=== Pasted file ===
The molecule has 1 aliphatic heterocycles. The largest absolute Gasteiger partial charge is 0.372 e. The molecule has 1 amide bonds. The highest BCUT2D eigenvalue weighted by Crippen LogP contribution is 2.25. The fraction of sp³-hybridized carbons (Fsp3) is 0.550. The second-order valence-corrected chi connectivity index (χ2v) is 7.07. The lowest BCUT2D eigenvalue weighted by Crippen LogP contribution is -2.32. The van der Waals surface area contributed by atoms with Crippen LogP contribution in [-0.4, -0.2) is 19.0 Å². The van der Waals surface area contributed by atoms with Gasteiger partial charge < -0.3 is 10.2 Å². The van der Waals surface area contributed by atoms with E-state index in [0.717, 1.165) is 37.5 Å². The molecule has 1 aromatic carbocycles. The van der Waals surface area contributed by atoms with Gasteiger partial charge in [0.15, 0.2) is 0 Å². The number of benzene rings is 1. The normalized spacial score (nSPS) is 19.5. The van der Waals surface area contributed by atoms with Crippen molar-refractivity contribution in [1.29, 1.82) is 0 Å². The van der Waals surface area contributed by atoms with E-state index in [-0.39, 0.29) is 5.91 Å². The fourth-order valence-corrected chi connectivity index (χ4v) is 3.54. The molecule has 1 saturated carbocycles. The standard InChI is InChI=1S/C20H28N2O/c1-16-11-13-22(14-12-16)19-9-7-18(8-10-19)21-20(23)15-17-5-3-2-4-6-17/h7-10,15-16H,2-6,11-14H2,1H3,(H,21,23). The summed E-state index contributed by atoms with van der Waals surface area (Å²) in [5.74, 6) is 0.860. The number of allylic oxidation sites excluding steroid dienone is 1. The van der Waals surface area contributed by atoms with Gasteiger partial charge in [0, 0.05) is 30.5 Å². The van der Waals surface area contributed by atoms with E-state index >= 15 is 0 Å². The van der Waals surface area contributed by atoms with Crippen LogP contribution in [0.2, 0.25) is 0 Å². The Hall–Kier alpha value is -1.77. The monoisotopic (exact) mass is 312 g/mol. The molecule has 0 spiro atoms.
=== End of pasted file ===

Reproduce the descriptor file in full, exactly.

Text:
The molecule has 1 aliphatic heterocycles. The largest absolute Gasteiger partial charge is 0.372 e. The molecule has 1 amide bonds. The highest BCUT2D eigenvalue weighted by Crippen LogP contribution is 2.25. The fraction of sp³-hybridized carbons (Fsp3) is 0.550. The second-order valence-corrected chi connectivity index (χ2v) is 7.07. The lowest BCUT2D eigenvalue weighted by Crippen LogP contribution is -2.32. The van der Waals surface area contributed by atoms with Crippen LogP contribution in [-0.4, -0.2) is 19.0 Å². The van der Waals surface area contributed by atoms with Gasteiger partial charge < -0.3 is 10.2 Å². The van der Waals surface area contributed by atoms with E-state index in [0.717, 1.165) is 37.5 Å². The molecule has 1 aromatic carbocycles. The van der Waals surface area contributed by atoms with Gasteiger partial charge in [0.15, 0.2) is 0 Å². The number of benzene rings is 1. The normalized spacial score (nSPS) is 19.5. The van der Waals surface area contributed by atoms with Crippen molar-refractivity contribution in [1.29, 1.82) is 0 Å². The van der Waals surface area contributed by atoms with E-state index in [-0.39, 0.29) is 5.91 Å². The fourth-order valence-corrected chi connectivity index (χ4v) is 3.54. The molecule has 1 saturated carbocycles. The standard InChI is InChI=1S/C20H28N2O/c1-16-11-13-22(14-12-16)19-9-7-18(8-10-19)21-20(23)15-17-5-3-2-4-6-17/h7-10,15-16H,2-6,11-14H2,1H3,(H,21,23). The summed E-state index contributed by atoms with van der Waals surface area (Å²) in [5.74, 6) is 0.860. The number of allylic oxidation sites excluding steroid dienone is 1. The van der Waals surface area contributed by atoms with Gasteiger partial charge in [0, 0.05) is 30.5 Å². The van der Waals surface area contributed by atoms with E-state index >= 15 is 0 Å². The van der Waals surface area contributed by atoms with Crippen LogP contribution in [0.2, 0.25) is 0 Å². The Hall–Kier alpha value is -1.77. The monoisotopic (exact) mass is 312 g/mol. The molecule has 0 spiro atoms.